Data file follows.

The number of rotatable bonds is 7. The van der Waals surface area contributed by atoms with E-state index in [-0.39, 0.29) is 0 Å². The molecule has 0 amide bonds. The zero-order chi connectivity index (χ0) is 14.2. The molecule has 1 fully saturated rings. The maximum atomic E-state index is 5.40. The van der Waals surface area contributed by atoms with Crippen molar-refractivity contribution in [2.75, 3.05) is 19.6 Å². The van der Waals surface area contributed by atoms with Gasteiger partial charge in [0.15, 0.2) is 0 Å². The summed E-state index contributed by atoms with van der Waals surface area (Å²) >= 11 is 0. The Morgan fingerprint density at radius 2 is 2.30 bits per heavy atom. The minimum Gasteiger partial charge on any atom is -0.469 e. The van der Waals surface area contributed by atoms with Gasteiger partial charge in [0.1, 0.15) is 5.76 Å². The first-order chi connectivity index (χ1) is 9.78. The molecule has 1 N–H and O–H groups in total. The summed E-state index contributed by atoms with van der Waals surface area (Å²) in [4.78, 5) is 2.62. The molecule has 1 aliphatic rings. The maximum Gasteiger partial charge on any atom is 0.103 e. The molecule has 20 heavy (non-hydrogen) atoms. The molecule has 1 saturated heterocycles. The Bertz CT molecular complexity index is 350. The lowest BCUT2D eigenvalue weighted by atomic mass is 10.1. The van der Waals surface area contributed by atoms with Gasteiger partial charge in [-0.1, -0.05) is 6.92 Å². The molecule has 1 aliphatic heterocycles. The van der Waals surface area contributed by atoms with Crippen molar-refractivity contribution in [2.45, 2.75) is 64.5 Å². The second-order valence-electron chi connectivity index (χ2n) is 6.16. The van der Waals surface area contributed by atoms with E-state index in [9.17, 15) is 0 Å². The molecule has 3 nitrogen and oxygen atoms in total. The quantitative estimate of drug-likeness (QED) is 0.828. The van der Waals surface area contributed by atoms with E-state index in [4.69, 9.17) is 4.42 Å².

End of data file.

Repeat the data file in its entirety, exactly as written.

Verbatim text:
The number of rotatable bonds is 7. The van der Waals surface area contributed by atoms with E-state index in [-0.39, 0.29) is 0 Å². The molecule has 0 amide bonds. The zero-order chi connectivity index (χ0) is 14.2. The molecule has 1 fully saturated rings. The maximum atomic E-state index is 5.40. The van der Waals surface area contributed by atoms with Crippen molar-refractivity contribution in [2.75, 3.05) is 19.6 Å². The van der Waals surface area contributed by atoms with Gasteiger partial charge in [0.15, 0.2) is 0 Å². The summed E-state index contributed by atoms with van der Waals surface area (Å²) >= 11 is 0. The Morgan fingerprint density at radius 2 is 2.30 bits per heavy atom. The minimum Gasteiger partial charge on any atom is -0.469 e. The van der Waals surface area contributed by atoms with Gasteiger partial charge in [0.1, 0.15) is 5.76 Å². The first-order chi connectivity index (χ1) is 9.78. The molecule has 1 N–H and O–H groups in total. The summed E-state index contributed by atoms with van der Waals surface area (Å²) in [4.78, 5) is 2.62. The molecule has 1 aliphatic rings. The maximum Gasteiger partial charge on any atom is 0.103 e. The molecule has 20 heavy (non-hydrogen) atoms. The molecule has 1 saturated heterocycles. The Bertz CT molecular complexity index is 350. The lowest BCUT2D eigenvalue weighted by atomic mass is 10.1. The van der Waals surface area contributed by atoms with Gasteiger partial charge in [-0.1, -0.05) is 6.92 Å². The molecule has 1 aliphatic heterocycles. The van der Waals surface area contributed by atoms with Crippen molar-refractivity contribution in [2.45, 2.75) is 64.5 Å². The second-order valence-electron chi connectivity index (χ2n) is 6.16. The van der Waals surface area contributed by atoms with E-state index in [9.17, 15) is 0 Å². The molecule has 3 nitrogen and oxygen atoms in total. The quantitative estimate of drug-likeness (QED) is 0.828. The van der Waals surface area contributed by atoms with E-state index in [4.69, 9.17) is 4.42 Å².